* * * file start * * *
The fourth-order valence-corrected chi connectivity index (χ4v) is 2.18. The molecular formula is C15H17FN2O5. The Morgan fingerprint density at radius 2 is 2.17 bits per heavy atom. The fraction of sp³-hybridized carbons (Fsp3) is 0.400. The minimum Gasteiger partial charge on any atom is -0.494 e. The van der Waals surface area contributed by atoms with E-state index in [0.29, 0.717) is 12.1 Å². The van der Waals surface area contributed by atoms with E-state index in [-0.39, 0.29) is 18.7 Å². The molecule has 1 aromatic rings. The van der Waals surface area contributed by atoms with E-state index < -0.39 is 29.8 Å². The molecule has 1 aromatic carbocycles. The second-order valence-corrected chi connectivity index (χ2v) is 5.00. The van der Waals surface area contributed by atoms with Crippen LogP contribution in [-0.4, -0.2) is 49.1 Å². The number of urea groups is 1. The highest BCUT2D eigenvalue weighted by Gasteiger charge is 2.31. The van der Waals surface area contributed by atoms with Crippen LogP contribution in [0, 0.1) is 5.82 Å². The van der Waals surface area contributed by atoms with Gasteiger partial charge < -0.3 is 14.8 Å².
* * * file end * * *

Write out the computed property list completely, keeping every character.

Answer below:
The fourth-order valence-corrected chi connectivity index (χ4v) is 2.18. The molecular formula is C15H17FN2O5. The Morgan fingerprint density at radius 2 is 2.17 bits per heavy atom. The fraction of sp³-hybridized carbons (Fsp3) is 0.400. The minimum Gasteiger partial charge on any atom is -0.494 e. The van der Waals surface area contributed by atoms with E-state index in [0.29, 0.717) is 12.1 Å². The van der Waals surface area contributed by atoms with E-state index in [-0.39, 0.29) is 18.7 Å². The molecule has 1 aromatic rings. The van der Waals surface area contributed by atoms with E-state index < -0.39 is 29.8 Å². The molecule has 1 aromatic carbocycles. The second-order valence-corrected chi connectivity index (χ2v) is 5.00. The van der Waals surface area contributed by atoms with Crippen LogP contribution in [-0.4, -0.2) is 49.1 Å². The number of urea groups is 1. The highest BCUT2D eigenvalue weighted by Gasteiger charge is 2.31. The van der Waals surface area contributed by atoms with Crippen LogP contribution in [0, 0.1) is 5.82 Å². The van der Waals surface area contributed by atoms with Gasteiger partial charge < -0.3 is 14.8 Å².